More action from federal, state and local governments is needed to address the increasing burden of chronic illness in the United States, according to a new report.
The report, compiled by an Institute of Medicine committee, makes recommendations on how to improve the lives of people with long-term and sometimes disabling conditions, such as dementia and chronic pain, a problem the committee says will only get worse as the population ages.
The recommendations include a call to gather more information about people with multiple chronic conditions, such as those who have both Type 2 diabetes and heart disease, to better understand how to manage these patients. Today, more than one in four Americans live with multiple chronic conditions, the report says.
"The epidemic of chronic illness is steadily moving toward crisis proportions, yet maintaining or enhancing quality of life for individuals living with chronic illnesses has not been given the attention it deserves by health care funders, health systems, policymakers, and public health programs and agencies," the authors of the report wrote.
Nearly 48 million Americans report having a disability due to chronic illness, and 75 percent of health care costs are spent on medical care for people with these conditions.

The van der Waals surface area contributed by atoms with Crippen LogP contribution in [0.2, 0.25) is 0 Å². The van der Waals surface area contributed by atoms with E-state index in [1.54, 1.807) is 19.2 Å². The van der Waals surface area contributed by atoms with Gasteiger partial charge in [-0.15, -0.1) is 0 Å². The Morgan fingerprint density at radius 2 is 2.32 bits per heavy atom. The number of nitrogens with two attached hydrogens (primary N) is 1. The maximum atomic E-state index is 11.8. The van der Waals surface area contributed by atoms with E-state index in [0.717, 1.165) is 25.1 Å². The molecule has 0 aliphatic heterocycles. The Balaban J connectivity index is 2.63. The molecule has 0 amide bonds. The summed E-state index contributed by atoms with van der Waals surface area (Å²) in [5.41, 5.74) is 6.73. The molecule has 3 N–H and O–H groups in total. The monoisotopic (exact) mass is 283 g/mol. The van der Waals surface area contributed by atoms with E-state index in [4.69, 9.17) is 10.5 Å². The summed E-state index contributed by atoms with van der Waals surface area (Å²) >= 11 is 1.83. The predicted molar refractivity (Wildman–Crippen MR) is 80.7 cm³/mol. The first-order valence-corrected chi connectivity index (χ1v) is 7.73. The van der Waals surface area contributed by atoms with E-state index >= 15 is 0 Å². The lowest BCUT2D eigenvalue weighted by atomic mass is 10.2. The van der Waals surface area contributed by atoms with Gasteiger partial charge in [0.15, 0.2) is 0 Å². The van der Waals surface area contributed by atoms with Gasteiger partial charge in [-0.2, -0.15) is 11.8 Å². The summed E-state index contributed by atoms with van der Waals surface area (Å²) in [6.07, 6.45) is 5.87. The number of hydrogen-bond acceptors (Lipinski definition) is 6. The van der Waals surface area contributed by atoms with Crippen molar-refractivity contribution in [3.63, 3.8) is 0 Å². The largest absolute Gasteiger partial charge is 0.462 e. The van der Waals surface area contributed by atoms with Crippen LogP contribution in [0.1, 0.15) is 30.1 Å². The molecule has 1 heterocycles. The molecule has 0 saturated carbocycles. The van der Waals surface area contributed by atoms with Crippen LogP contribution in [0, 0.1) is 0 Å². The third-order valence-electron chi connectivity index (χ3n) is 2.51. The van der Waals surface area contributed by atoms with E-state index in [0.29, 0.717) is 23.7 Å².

The Centers for Disease Control and Prevention (CDC) should select a variety of diseases that merit special public health action, the report said. The illnesses selected should be ones for which prevention programs would be most effective.
When gathering data on chronic diseases, the CDC should examine which diseases occur together, the order in which the conditions tend to appear and the impact the co-occurring diseases have.
The CDC should also study people over time to look at "risk factors that could predict how a given illness will progress over time and how having a single chronic disease increases the odds of suffering from additional ailments," the report says.
The U.S. Department of Health and Human Services should support states in developing plans to manage chronic disease among its residence, including community-based efforts to help chronic disease suffers, such as cognitive training programs and better access to mobility aids.
The report was complied upon request of the CDC and the Arthritis Foundation.
Pass it on: Many people live with chronic illnesses, but these diseases have not received the attention they deserve from public health action plans.